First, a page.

In general, the shortcoming observed in the action program is that contrary to the recommendations of the Commission calling for new procedures and institutions, the government has placed faith in the existing institutions as well as the established procedures.  The preference appears to be to make ad hoc changes to support the implementation of the recommendations.  For example, LLRC calls for the establishment of Special Commissioner of Investigations to look into the alleged disappearances whereas the NPA invokes the existing procedures to enhance the government procedures.  Again, LLRC calls specifically for legislation to criminalize enforced involuntary disappearances.  The NPA does not envisage the formulation and presentation of legislation to Parliament.

In this context Malcolm Fraser’s quote becomes appropriate to Sri Lanka’s experience.  The Commissioners  may well have taken inspiration from the quotation of Malcolm Fraser citied on the first para.  In its recommendations one clearly finds the unbroken plea for ‘changes of heart and spirit” which is really the magic wand that can accelerate the reconciliation process.   The government has stumbled on to development as the modus operandi for the integration of the nation state, while the very essence of reconciliation and healing of the wounds of war  that require ‘symbolic as well as practical action’ have remained under emphasized.  ‘Symbolic and Practical’- symbolic because familiar place and persons and institutions will be therapy to the community that has undergone severe trauma; practical would translate into the needs of a post conflict society- the simple building blocks necessary to ‘breathe and live yet again’ in a peaceful environment with a fall back to the old routines in their daily life; life together with whoever is alive from among their neighbours.  In this context schools and playgrounds play a prominent part to provide a semblance of normalcy to the lives of children so that in time they can work their way out of the morass of complications – conflict, violence and trauma and focus their aspirations on a hopeful future for their progeny.  In such a path suspicion and mistrust, threats and intimidation, misinterpretation and misunderstanding and above all inequity and lawlessness will have no place.  This has to be the path for reconciliation and this moment in history is precious for the victims of violence in the entirety of the country.  The recommendations of the LLRC map out in detail directions of how it can be achieved.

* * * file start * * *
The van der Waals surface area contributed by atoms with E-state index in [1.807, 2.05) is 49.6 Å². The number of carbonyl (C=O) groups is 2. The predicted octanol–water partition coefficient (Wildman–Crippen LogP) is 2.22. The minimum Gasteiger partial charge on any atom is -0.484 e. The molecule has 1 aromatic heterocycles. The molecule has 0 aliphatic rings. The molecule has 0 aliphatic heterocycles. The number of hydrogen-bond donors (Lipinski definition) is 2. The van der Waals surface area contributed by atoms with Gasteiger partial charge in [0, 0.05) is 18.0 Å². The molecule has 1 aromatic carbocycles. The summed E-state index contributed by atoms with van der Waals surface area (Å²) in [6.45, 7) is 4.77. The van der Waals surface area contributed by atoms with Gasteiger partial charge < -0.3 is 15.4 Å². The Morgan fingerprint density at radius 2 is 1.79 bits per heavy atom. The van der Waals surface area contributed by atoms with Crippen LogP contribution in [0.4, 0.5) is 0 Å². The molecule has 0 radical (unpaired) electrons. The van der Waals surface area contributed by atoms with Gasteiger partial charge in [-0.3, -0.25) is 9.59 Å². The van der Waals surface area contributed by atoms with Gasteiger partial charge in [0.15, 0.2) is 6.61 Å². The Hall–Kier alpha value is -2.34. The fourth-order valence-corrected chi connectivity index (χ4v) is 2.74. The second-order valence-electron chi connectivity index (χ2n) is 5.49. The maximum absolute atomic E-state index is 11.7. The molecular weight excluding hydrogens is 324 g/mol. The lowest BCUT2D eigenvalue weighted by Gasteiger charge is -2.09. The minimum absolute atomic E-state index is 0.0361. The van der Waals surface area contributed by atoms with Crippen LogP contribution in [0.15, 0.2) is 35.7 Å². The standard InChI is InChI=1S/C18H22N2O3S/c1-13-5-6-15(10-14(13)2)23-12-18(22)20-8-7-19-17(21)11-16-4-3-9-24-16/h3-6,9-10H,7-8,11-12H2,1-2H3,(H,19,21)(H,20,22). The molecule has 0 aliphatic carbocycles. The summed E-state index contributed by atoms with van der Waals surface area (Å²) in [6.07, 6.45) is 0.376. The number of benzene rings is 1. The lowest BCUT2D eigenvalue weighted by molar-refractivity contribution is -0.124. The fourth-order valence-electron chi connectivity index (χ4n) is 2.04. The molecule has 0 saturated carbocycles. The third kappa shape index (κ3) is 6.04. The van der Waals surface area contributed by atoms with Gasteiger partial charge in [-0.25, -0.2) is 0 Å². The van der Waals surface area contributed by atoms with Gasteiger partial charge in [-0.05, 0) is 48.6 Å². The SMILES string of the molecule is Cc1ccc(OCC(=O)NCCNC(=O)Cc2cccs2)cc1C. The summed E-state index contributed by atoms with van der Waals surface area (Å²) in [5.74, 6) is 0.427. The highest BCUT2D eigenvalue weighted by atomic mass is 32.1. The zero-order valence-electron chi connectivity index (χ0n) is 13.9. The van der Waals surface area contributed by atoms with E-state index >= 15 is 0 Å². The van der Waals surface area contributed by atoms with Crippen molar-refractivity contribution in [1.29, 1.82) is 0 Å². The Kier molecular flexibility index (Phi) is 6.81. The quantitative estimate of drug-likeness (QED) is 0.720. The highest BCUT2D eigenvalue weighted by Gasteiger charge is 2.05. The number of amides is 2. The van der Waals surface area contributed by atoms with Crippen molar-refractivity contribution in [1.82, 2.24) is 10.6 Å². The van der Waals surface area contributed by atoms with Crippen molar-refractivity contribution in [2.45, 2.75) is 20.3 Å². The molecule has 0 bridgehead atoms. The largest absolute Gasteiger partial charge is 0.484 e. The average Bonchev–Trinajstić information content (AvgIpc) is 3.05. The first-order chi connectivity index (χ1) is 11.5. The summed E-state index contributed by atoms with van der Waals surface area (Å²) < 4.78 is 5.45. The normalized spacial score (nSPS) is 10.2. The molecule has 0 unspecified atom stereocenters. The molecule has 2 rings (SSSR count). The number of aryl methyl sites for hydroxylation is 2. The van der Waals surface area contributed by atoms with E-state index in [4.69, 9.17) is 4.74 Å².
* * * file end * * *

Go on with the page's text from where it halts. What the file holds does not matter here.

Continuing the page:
Reconciliation on the other hand is a process that calls for people to people understanding to build trust and remove distrust and anger as part of the healing process.  While the State can facilitate the process it is the involvement of civil society that can bring about the transformation from the hostile polarized state to one of amity.  The joint effort of all the communities to build the nation together as equal partners will be the catalyst necessary.  The National Action Plan must take into account the need to facilitate not only the return of the displaced Muslims but also build their mosques and schools that were destroyed during the war.  Government has already begun the implementation of its plan for their resettlement.  The commission recommended that the welfare of the Tamil minority of Indian origin should be  studied by looking into their essential needs and improving their health and educational facilities and living conditions in the estate areas.  The national action plan is studying the existing programs for their effectiveness as well as interventions to make it more effective.

Studying  the LLRC Report  and the National Action Plan based on the Report will be a learning experience in good governance and effective administration.  This calls for political leadership and the commitment that should come from policy makers to knit the nation together and make it a vibrant entity, bonding and facilitating the growth of a plural society and taking the people along this path of social integration conscious of the different identities in the multi- cultural polity.